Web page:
I move amendment No. 5:
In page 14, to delete lines 39 and 40, and substitute the following definition—
"‘elector' means, as the context may require, a presidential elector, a local government elector, a Dáil elector or a European elector;".
With all of these amendments my purpose is the same. Since they are a symbolic gesture and are not of great importance I hope the Minister will accept them. I ask that when the Minister mentions presidential, Dáil, European or local government elector that he gives more status to the local government elector. The same principle informs the other amendments so I will speak on them all at the same time.
I believe, as I am sure the Minister believes, our Constitution's words, that power comes from the people. The people are all-important and the authority nearest to the people is the local authority whether county council, urban district council or whatever. It is to local authorities that people in the first instance cede their power. They ask the local authority to carry out certain functions when they elect representatives to it. Functions may include the provision of street lighting or the running of the local park. The national Parliament, while important, is undoubtedly further removed from the people.
I have put the presidential elector first because the President is the head of State and is all-important. The head of State, in my reckoning, is not included with the Dáil, European and local government categories of elector. I object to the fact that the European elector is mentioned before the local elector. Local authorities were there long before the European Parliament was ever thought of; my local authority dates back to the 12th century and to denigrate them to the lowest position is unfortunate.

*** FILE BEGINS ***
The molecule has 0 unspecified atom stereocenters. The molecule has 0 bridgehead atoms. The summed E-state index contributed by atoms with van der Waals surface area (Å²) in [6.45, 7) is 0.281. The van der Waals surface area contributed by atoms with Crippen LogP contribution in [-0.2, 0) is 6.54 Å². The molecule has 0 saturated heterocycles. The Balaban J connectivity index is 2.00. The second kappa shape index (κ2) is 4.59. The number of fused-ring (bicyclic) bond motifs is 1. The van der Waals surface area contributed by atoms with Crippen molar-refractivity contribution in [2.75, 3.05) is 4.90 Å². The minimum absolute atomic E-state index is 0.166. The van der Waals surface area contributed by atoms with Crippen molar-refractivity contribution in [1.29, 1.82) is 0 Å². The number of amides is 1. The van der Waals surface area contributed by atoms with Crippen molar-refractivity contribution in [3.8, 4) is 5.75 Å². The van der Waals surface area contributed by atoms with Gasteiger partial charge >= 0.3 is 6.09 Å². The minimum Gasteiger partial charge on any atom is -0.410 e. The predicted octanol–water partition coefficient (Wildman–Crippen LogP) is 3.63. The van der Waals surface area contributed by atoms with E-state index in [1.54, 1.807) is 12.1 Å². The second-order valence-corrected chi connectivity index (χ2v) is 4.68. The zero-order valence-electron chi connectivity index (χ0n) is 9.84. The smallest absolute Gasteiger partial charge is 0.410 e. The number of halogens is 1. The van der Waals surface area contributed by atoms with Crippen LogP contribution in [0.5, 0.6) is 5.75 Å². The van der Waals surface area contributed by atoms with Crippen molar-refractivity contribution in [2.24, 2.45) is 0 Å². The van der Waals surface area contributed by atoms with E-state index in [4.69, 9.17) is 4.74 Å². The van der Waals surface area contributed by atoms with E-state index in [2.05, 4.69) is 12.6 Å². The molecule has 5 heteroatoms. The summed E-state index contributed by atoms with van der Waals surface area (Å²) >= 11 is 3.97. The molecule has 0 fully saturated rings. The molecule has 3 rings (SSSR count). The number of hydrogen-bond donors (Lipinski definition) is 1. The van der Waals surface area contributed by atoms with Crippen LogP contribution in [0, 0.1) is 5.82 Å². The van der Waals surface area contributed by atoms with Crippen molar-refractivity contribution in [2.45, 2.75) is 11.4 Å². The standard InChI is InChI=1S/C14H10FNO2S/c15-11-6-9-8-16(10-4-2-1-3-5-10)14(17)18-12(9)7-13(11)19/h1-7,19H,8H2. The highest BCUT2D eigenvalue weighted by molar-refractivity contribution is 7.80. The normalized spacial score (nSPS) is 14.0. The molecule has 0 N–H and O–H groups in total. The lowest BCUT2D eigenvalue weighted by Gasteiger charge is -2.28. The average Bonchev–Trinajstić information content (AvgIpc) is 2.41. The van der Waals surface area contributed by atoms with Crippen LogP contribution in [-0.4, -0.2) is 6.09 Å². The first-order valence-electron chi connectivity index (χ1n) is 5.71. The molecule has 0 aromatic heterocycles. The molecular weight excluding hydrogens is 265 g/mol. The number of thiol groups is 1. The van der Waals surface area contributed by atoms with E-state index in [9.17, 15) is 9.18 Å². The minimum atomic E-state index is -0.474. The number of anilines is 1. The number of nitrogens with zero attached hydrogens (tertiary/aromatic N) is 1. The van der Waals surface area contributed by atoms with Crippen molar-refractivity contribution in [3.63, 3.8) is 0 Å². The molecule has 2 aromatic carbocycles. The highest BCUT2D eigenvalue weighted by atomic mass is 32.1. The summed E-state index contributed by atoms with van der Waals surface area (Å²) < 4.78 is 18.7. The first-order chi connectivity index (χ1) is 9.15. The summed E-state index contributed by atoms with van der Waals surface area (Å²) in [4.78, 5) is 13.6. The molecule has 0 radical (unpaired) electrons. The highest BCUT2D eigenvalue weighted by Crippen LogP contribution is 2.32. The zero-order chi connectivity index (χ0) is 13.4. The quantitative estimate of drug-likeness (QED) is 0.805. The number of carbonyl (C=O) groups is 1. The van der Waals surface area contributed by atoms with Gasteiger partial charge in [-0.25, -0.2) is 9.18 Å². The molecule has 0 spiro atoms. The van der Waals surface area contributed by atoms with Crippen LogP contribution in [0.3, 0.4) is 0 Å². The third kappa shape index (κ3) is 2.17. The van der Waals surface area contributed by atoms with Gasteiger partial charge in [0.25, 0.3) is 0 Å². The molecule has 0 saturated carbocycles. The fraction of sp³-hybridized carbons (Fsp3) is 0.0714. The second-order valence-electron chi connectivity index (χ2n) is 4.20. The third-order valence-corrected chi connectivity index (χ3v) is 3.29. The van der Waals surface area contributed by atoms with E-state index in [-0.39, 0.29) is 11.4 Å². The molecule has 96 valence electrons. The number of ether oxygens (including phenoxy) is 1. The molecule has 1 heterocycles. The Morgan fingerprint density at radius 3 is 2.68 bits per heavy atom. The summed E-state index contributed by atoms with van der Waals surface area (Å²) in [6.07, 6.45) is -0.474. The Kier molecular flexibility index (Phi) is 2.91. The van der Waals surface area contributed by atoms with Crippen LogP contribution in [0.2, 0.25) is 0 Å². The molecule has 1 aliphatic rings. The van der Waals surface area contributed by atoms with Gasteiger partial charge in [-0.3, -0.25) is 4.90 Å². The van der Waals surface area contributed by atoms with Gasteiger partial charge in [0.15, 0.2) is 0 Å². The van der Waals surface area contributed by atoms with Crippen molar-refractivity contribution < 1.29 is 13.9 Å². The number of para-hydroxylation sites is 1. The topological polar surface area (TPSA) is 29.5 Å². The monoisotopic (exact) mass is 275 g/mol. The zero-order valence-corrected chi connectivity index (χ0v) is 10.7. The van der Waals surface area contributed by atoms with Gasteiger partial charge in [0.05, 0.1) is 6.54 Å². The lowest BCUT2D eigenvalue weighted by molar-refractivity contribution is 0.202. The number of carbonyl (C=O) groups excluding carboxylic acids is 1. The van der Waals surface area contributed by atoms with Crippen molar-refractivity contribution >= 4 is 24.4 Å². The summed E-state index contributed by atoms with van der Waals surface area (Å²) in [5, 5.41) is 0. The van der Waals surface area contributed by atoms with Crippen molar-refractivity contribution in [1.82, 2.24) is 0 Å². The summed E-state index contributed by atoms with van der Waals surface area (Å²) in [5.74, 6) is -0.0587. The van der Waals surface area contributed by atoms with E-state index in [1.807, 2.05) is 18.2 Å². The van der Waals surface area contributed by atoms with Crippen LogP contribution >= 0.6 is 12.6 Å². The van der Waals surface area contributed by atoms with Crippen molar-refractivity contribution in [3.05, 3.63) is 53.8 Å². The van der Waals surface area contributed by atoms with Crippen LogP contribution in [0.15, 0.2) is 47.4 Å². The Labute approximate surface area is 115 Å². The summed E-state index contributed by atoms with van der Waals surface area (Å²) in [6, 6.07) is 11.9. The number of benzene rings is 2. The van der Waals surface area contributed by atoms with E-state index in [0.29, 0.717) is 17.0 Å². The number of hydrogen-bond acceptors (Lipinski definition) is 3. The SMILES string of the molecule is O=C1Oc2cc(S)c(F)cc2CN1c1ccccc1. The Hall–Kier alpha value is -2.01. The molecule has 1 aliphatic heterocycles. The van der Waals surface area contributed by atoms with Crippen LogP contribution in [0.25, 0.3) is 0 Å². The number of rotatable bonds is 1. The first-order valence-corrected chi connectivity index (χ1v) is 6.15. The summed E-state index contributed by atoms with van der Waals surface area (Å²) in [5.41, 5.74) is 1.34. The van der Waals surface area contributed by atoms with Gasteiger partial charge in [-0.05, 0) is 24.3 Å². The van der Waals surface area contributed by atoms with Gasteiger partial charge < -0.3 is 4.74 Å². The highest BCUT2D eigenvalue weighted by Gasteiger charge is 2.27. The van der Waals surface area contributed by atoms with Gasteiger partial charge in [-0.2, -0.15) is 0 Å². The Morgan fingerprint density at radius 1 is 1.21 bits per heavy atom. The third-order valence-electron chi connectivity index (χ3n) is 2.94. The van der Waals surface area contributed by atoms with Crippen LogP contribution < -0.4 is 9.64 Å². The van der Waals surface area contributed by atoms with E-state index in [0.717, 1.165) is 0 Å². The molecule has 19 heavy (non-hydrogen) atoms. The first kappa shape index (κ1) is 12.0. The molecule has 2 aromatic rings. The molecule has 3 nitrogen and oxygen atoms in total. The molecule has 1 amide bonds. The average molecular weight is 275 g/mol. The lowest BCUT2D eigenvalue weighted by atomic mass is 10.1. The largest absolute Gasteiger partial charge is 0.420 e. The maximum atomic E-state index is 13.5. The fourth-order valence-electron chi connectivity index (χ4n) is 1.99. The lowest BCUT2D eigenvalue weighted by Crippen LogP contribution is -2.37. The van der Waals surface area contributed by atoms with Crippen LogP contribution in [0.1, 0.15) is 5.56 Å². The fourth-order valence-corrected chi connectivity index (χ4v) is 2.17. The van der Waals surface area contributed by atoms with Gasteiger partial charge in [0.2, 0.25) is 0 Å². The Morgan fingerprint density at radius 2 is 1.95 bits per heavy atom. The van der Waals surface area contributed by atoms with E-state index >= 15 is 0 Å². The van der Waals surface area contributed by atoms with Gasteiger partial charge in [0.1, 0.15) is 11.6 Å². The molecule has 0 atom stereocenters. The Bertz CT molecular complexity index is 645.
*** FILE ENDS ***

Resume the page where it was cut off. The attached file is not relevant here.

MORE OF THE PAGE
Politicians from time to time speak of power devolving to local authorities. To devolve means to hand down. These politicians feel that power belongs to them and gratuitously they will hand it down to a lower level. That is not the way I see it. Power belongs to the people who freely elect local authority members or members at national level and give them power to carry out certain functions for them. I dislike the word "devolving" and never use it because it contains an unjust implication.
No other country in western Europe is as arrogant as ours or treats local democracy with such contempt. The Fianna Fáil manifesto promised better local government and better national government and therefore the Minister should accede to my request. It is symbolic and not of great significance but it would indicate that the Minister thinks more of local authorities than he appears to at present.